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The daily press. (White Plains, N.Y.) 1929-????, July 22, 1929, Image 4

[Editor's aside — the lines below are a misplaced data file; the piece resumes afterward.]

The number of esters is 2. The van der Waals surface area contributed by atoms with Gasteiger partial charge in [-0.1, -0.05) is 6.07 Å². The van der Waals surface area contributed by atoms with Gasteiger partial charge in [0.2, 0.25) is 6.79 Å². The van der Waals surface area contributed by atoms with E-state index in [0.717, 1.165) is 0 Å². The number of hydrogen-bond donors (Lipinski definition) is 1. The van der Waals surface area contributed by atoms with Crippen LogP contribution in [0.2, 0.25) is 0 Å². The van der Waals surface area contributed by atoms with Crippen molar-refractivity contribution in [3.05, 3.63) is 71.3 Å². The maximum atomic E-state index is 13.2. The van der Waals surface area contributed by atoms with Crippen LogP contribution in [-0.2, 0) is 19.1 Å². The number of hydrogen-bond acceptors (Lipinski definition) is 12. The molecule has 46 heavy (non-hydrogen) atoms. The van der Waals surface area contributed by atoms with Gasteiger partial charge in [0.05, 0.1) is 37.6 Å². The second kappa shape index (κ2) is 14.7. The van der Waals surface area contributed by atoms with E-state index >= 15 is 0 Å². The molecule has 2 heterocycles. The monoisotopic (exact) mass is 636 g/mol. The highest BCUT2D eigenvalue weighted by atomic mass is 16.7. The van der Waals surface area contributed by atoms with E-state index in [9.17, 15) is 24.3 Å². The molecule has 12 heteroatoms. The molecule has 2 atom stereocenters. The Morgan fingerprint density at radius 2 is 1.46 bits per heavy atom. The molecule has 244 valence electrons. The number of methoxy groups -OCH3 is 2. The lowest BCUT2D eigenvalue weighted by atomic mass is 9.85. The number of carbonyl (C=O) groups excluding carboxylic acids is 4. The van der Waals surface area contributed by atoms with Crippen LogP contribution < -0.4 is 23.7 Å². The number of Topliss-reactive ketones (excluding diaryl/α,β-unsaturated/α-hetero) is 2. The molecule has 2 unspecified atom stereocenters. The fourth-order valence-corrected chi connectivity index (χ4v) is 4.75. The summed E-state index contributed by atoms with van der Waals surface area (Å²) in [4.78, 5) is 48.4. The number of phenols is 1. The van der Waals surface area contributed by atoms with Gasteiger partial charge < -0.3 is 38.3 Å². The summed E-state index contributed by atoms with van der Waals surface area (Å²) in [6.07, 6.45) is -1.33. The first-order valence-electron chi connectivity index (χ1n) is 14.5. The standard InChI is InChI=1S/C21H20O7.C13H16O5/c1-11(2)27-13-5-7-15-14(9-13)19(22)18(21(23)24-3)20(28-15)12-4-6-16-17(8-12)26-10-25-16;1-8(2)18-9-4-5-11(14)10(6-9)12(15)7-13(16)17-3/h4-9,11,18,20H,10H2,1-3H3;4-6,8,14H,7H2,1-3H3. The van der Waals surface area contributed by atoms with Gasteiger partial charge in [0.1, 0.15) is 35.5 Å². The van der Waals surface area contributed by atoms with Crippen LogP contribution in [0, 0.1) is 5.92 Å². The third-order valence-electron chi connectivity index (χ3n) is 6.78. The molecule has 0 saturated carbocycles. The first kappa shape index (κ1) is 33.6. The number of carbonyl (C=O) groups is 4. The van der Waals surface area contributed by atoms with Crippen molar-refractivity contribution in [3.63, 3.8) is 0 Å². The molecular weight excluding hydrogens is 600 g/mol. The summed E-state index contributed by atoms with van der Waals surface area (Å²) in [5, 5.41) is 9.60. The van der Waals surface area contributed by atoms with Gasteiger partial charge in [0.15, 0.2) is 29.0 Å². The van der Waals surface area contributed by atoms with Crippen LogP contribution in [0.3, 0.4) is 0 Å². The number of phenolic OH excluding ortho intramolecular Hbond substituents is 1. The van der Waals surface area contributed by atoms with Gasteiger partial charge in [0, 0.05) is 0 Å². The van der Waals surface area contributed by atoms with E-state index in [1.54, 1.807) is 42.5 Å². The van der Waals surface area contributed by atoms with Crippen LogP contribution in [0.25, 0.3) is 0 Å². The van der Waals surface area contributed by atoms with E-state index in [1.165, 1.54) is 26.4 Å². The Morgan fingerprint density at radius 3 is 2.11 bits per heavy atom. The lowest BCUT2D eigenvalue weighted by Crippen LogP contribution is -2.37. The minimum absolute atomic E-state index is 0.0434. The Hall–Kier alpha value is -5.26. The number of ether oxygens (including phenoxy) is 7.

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9200 Jhriil} MONDAY, JULY 22 mryiki»i Coeseqmendr be i teepee m fmmwi tmd dmaeeu OUR PLATFORM FOR WHITE PLAINS Make While Plains the First City in Westchester County. Support the City Plan. A school survey to determine the facilities needed. Purchase of needed parks and playgrounds. FOR WESTCHESTER COUNTY Adoption of uniform traffic code. Completion of Pathway program. Elimination of grade crossings. Extension of trunk sewer system. Uniform system of assessment. r~ WHITE PLAINS, N. Y„ MONDAY, JULY 22, 1929 9200 approximately 95 percent of the total payment* for the yeir it is reason ­ able to assume the proportion will stand. ____ - T-M ra$***j tr^KSflume that-the incomes paid by j Westchester residents hate increased in like proportion. The refunds are not made by the state on the basis of the amounts turned in by each county. Westches ­ ter might turn in twice the amount of state income taxes with no vari ­ ance whatever in the amount the state would pay- back to the county. The distribution is. made instead on the county's assessed valuations and here it is that Westchester has gain ­ ed, for assessed values of realty in this county have grown enormously. Figures made public from the state department of taxation and* finance recently showed that the assessed valuation of Westchester had grown at a faster rate than any other coun ­ ty in the state outside Greater New York. Here is one more reason why Westchester should seek to assess its realty at full value. At present the county is registered as assessing at 84 percent of the true value, a cred ­ itable enough showing m view of the fact that this percentage is slightly higher than the average of all other counties throughout the state. If, for example, Westchester had been assessing at around 100 percent of the true values the past year, the county would have received approx ­ imately 15 percent more state income tax refunds from the state, or, in rothtd numbers, an additional $350, 000. Since the incomfe tax refunds are distributed to the various towns and eities this would have made a tidy sum to each town and city above that actually received. And since the towns and cities also receive from the county their pro rata shares of this refund from the state, as they incretase their assessed values will they in turn receive more. In other words, the more valuable we admit we are. the greater the-| acceptance of this assertion by the state authorities. The fallacy that low assessments is an economy was exploded years ago when equalization tables were invented. The town or city or county which continues to operate on that presumption is only fooling itself. MR. SULLIVAN REPLIES Supervisor Sulliv.n of TonJcere mmonty lender of Iho board, who questioned the wisdom of the pur ­ chase of White Plains property for a coun^ office buildin*, has replied to the challenge issued to him by the mnjonty to produce the facta upon vl'SioL. h “ Ch ‘ r ‘ “ ofc \ “ qolT* klne a* ? l0t ° D Gr * nd ltr Mr. SSuiw \\ th,t * “ « *«»'ch reveals this panel was purchased by TOO 'ST °7™* in 1925 ‘ ° r >2o- «2inJ,b * «< record Sin?* ■ ’ \■ ‘ 'r'y. according to Silvan, is $40,000. The property «*nda on the Whit. Plain, ■nent roll for 1930 at $68,ooti. Sulli- *PPrai..r pop, , ^ hi. v^7, ‘ l \' Pr0Perty ' Tbc county d w *160,000 for it. When Sullivan declared before the Po * “ *« value of this parcel as $75,000 he was ridiculed by 0tile f “ emb ers of the board anH mrgM Plot now undlr “ * as mortgaged for $85,000 J »hVcTOd® ‘ 7d\' , e h ' e ? 1 \ m *\ bss E ksss andMr.Tarrert'o ” \ Mr SWImu, 5 ‘ sSSswrrSs SSs&fpS ord which win rev«i° duce i h ! rec ' inortgage to actually exis^\ * 85,000 I PliKs^dnUr*!;\? th « White *11 of ti£^p1sl\sl ,n . h r ' i '* rd to parcel 6 which d .« ®P pear to fit friresofMc Ban-eu 0 ;^?,/ 0 less than double tv,- ’ wnsae lling for gage. Under Mr ^!nn® POrted mort '' tion, JtowSt to^ 8 2Sy “ - cont cn- *°ur times th ’ e mort?n^ erty o brm{rs variance between mnr? ?e ‘ ^ ucb - a price would seem ta an< l sales ■aaeasor ’ s -Sew! C ° nfirm the *ty remind'S; ‘ “ , P “ r 1 S “ Pfr'l-or Bar. Supervisors .to Mt\ ^ 6 Bonrd ■taught. Mr Rnrrrrt! thl rec °rd right or wroL Jt7 n e, ‘ Waa either “ xjrtgaM on parrel Vn he* ated the , °°°- Mr. Sul/ivM * 85 -- wrong in stating the ther n>rht or 140,000. * the Mortgage is art! , i?rig , ht ,p ‘ >er “ ' “ t* •\ k \»« meow TAX R EFUNDS frown almo«t “ S ^f Xes has 1*27 the doll \>- In “ KSBagg BACK ROADS The Wesfchestor motorist who keeps his car in tne garage on Sun* j days because of the heavy traffic on | the main thoroughfares, will find a great deal of pleasure in seeking out | the little known back roads which connect our older centers of popula­ tion. With rare exceptions these roads are in good condition, so far as their surfacing is concerned. They are winding and in many places the grades are steeper. But the turns and grades are more than compen ­ sated for in the beauty of the scenery. There is no incentive to speeding on these roads. Rather there is the incentive to drive slowly and drink in the clean air that comes laden with the scent of flowering shrub or new mown hay. And every now and then there is a surprise in a quaint tea room or road house where meals are served informally beneath arbors or in the open and at a moderate costo| Here add there we run across an an ­ tique shop far different from those maintained along the better known highways. And because competition is not so keen, prices are more rea ­ sonable. There are inviting fields and wood ­ lands along these little used roads where the family may picnic undis­ turbed, and those who frequent these roads are taking full advantage of this opportunity. Do a little exploring over t$e week-end. Get out of the citj£ and stay away frpm the crowded beaches. Take any oftiie trails which lead off from the main roads and you will find a series of surprises which will compel you to adopt such trips as a regular form of recreation. You can't get lost in Westchester or the neighboring county of Fairfield to ­ day. And you can have a lot of fun in both.--'' MEHLHORN ’ S VICTORY II -MeJjjlMnv professional more\ Country Wild Bill at the FenimoreCTJWatry Club, White Plains, is the pew Metropolitan Open champion. His 288 over the stiff Lido course surprised many, but it is just the kind of golf that Mehlhorn has in him if he can keep in the fair ­ way for 72 holes. Mehlhorn is one of those golfers who is either very, very good or very, very bad. He had a chance at Wing­ ed Foot for the big prize of golfdom, just as Sarazen did and many others. But he just couldn ’ t keep out of trouble when trouble was costly. Westchester is quite used to hav­ ing champions, but Mehjhorn's vic ­ tory should be extremely popular. He is old enough not to let the honor turn his head and he ia yotjpt enough to t rv next year for NEVER HAPPENINGS - - By Trent Out-of-town host who suggested lawn mowing instead of golf. About People ’ N THE SPIRIT OF THE 1 Westchester 'Hungs By ’ L C. B. PRESS Editorial Expreaetoae Taken Pram | First At a school commencement Not long ego. l- ----------------- ■ . — •/ (Oontlnuad From rag* One) And • very largt close. Of graduate*. And a very' hot day. And a crowded room. Thar* waa Introduced. A gentleman Wbolbuttoncd hi* coat. And Unbuttoned IL And etraightened hi* collar. And puUed It down And fondled on* ear. And told a itory. That got a laugh. And than atarted In And for an hour. And nftecn minute* Told all the boy*. x And all the girl*. What they'd been hearing. At the breakfaat table. And the dinner table. And In between. For all the year*. They've been big enough. To ,und«ratan<! Whkt wa* *tl-: i them. ' ..* told them a... That they shouldn't lie. And ahouldn ’ t ateal And ahould work hard. And be diligent. ' And having told lt- H* turned 't around. And told It again. In another way. And while he talked. I watched the claaa. And It twisted and turned. And moped It- brow. And som* of It giggled. And some made face*. And other* *at And looked at him. And I knew very well. That they were thinking. Just aa I wa*. How nice it would be. If they could walk up. And grab his throat And hold It firmly. For quite a t'me. And drop,him dqwn. Ia the orchestra pit And what It la. I want to know. Ia why In the world. Thy do this thing. When the dajl should be. A happy day. For the boy* and girl*. And for their parent*. Who come to »e*. I thank you. Today Board of Education meet*. Keith Albee Theater. Sue Carol In \Follies of IBM\ Loew's State Theater. RleShrd Dtx In “ Nothing But the Troth.\ LoeWa Strand Theater, Monte Blue Id “No Defense.\ Rotary Club reception to District Governor. Mr*. Frederick Wilson ’ s bridge club meets. Keith Albee Theater. Sue Carol in \FoUle* of U29* LoeWe State Theater, Richard Dtx la “ Nottung Bu- the Truth.' One of the moat delicate County land* and legally technical cases Tax Exempt which has been decided by Supreme Court -Justice Bleakley of Yonkers since he was promoted from County Court to the higher court In January of last year finds the Yonkers Jurist sustained by the Appellate Division an an unanimous affirmation of the finding* of the lower court. The case was the contention of the West ­ chester County Park Commission that Its properties In ths City of New Hoc hell* were not subject to municipal tax assessment*. New Rochelle had based Its case upon a clear etatute of IBIS, giving municipalities the right to tax county property, a law pass ­ ed by the county to prevent Mount Pleasant from objecting to the establishment of county Institution* at East View and Grasslands. Mount Pleasant. It appeared, neededtell the tax .money It could get at that time wor Its schools. Bo the county agreed to let It* pro ­ perties be taxed by the town and passed an act to that effect. It was expected the following year to pass another law, preventing taxation of county land* In the future, thereby allowing Mount Pleasant to continue to tax Grasslands and East View but not allowing other towns or cities-to tax lands more recently acquired. But somebody forgot and the statute remain ­ ed on the books Joseph W. Bryan, formerly an assistant corporation of Yonkers discovered the 1B15 act two year* ago and sought to tax county properties in Yonkers New Rochelle follow ­ ed suit — and the legal action began. Justice Bleakley took considerable time over the case. Finally he decided that the 1915 law was unconstitutional on ths ground that It was discriminatory. In other words. It allowed Westchester alone of all the S3 counties In the state, to be taxable. New Rochelle appealed. And uew the Ap ­ pellate Division has unanimously upheld Jus ­ tice Bleakley. As the youngest member of the Judiciary of the Ninth District, the Yonkers Jurist may well be pleased on his legal astuteness. For non* of them, regardless of their length of service on the Supreme Court Bench, ever get above a feeling of pleasure at being sua- taln-d by the higher courts. And those who sponsored Justloe Bleakley are naturally equally pleased at vindication In one of the most Important and moat fine ­ ly divided bits of litigation presented to any Judge In this district In recent years. — Yon ­ kers Statesman. A Practical Plan ^£ a NY people Cad k dif ­ ficult to invert > Urge cum of money u one time. But everyone cmn manage to put aside a few dollar* every week or every month. Saving in ■ bank account ia a practical plan for sys ­ tematic thrift. It enableayou to deposit small amounts at your convenience, with the additional advantage of compound interest. Start an Interest Account THE COUNTY TRUST COMPANY White Plains, N. Y. A Commsauty Bank Rendering A Metropolitan Service Banks and Individuals in Westchester — may reach throuab our centrally located White Plains Office ■ wall equipped Brokerage and Investment Org ani sati o n. F ACILITIES for execution of ordsrs In ad* leading markets both bare and abroad. A NALYSESa staff of sp< iritis*. ONO experle * accounts along constructive lines. L. F. ROTHSCHILD & CO. Members Ne*o Ytrk Steel Ezckeefr rt GRAND STREET WHITE PLAINS 8 a to nsw roan the restrteUon* to some extent in order to get the men that were wanted. New Rochelle, for Instance modified Its physical requirement*. The policeman ’ * Job la more sought today bacauae a better scale of wagae la being paid while young man are attracted by the retirement feature. We bare learnrd that men cannot be Induced to become po ­ licemen when the policeman* pay Is lower than that a man $A|ild re ­ ceive almoet anywhere else. The granting of more liberal salaries has eolved that difficulty In West ­ chester. North Pelham officials are ell- gaged In a very lively scrap over I the subject of withholding new* 1 from newspapermen. They have been having a police Invest!ration there and Mayor Harder Insist* that th* reporter* should be told nothing. Trustee Amato, however, disagree* with him and baa at ­ tacked hi* views, saying among other things: \Thera arc time* when privacy 1* essential to the village's welfare but. In this par ­ ticular Instance, the voters should have been Informed of every detail regarding the investigation ” Mayor Harder apparently makes Lh* age-old mistake of looking upon reporter* merely ae Inquisitive busy- bodies. Trustee Amato sere then* aa th* representative* of the peo ­ ple. seeking to learn for the public ’ s benefit, the things which the public has a right to know and which It should know. The position of Trustee Amato U th* more tenable of the two. More than 390 racing yacht* are ow assembled off the* Lerchmont Yacht Club to participate In th* event* of th* Annual Race Week which ha* long been sponsored by tb* club. n$ event opened auspiciously Saturday and for th* week Larcb- mont will be tb* yachting center to which all yachting devotee* will flock. Th* week I* not only dedi ­ cated to yachting events but 1 * mad* tb* occasion ' parties and * Petting at th* Kenitco plan Pelting, is taboo again. Ia fact anyone How To caught at ■ th* ancient art re- 11 top .It celves a summons and must ap ­ pear in court. Th# potters, this year, are at the mercy of the Town of ML Pleasant officers. News dispatches have It that the constabulary are shod with rubber soled shoe* and thus are abb to approach a car without being heard. Then be flashes a light into th* bewildered countenance* of the two young things and presto — pleasure turns Into quick dismay. *' be true that petting In cars la not especially o But\ ths | wrong. Anyone v . *11 . rubber-eoled shoe* a car and catch the And alno* th# action l* _______ aided la this case, tb* officer has the advantage. A sense of fair play ought to be Inculcated lain Lh* gam*. After all th* roads at ths dam ara choked with cars containing potter* th* constable* ahould blow whbUes. shoot guns Into ths air or set off sticks of dynamite. The repercussion will b* the signal that all ears without lights atu to be en t ml nsd, Then when lb* constable* make their rounds and they find petting still on then they can say, \Well we warned you. Now you'll have to explain It to the Judge.\ in this way the male part of th* petting affray will have no comeback at the offi ­ cers. Theme hard working Individuals will hare done thelr duty and although few k ’ orm* of entertaining. Race at Larehmont Is well worth I taking In for all those who Ilka colorful displays and thrilling water spectacles. Our Inquiring Reporter Each Day Hs Asks Three The Question 11 Tommy Lough ran ever amount to a heavywelgh. threat. In Georg* L B. Fraser, . Shapam Court Apartments: \No. H* Is too light -tvsn If he were heavy _ __ _______ _ fact that I kke hi* style of flght- lr and would like to saa 195 Mamaroneck »* that DOUgfaran i up th# heavy 1 After Storm Though th* cloud* ara dark and gray And th* rain falls through th* day, 8011 the morning eun Is there tomorrow may be fair. Alter all tb* chilling ralr Still th* eun will ehlne again. Though w* may not eee Its fee* It stands steadfast In Its place. Thera are Joys we soon may find Unto which w* now are blind. Glorious things wt cannot see Shall th* future bring to be. isra ara many things In stor i be lived and waited for. So be patient through th* rain For tb* eun .shall shin* again. Bravely oear Xfe ’ s ache and wo*. , shall follow whan they go. FEAR Your eye* ara your only weapon* They are as a sharpened knife Severing my calm Penetrating my dignity With ease. For months It was your eyea. Intoxicating Hypnotic eye* Wending their way. And now It la your eyea again bend at win Mowing me down Uka a scythe cutting gnat. — Ruscell ». Krapp. THE FIRST GREAT advertise- In* no more floods. THE DAILY PRESS Is tb* oolorful medium by which th* merchants of Whit* Plains may gtv* out their me* at th* lowest possible oo*L Onr guaranteed first mortgagee and certificates combine safety and high income return. The* are easy to get and bear inter ­ est from the day of purchase. W estchester T itle & THusr G ompany | TM^heue ft Yto Hurts CAPITAL AND SURPLUS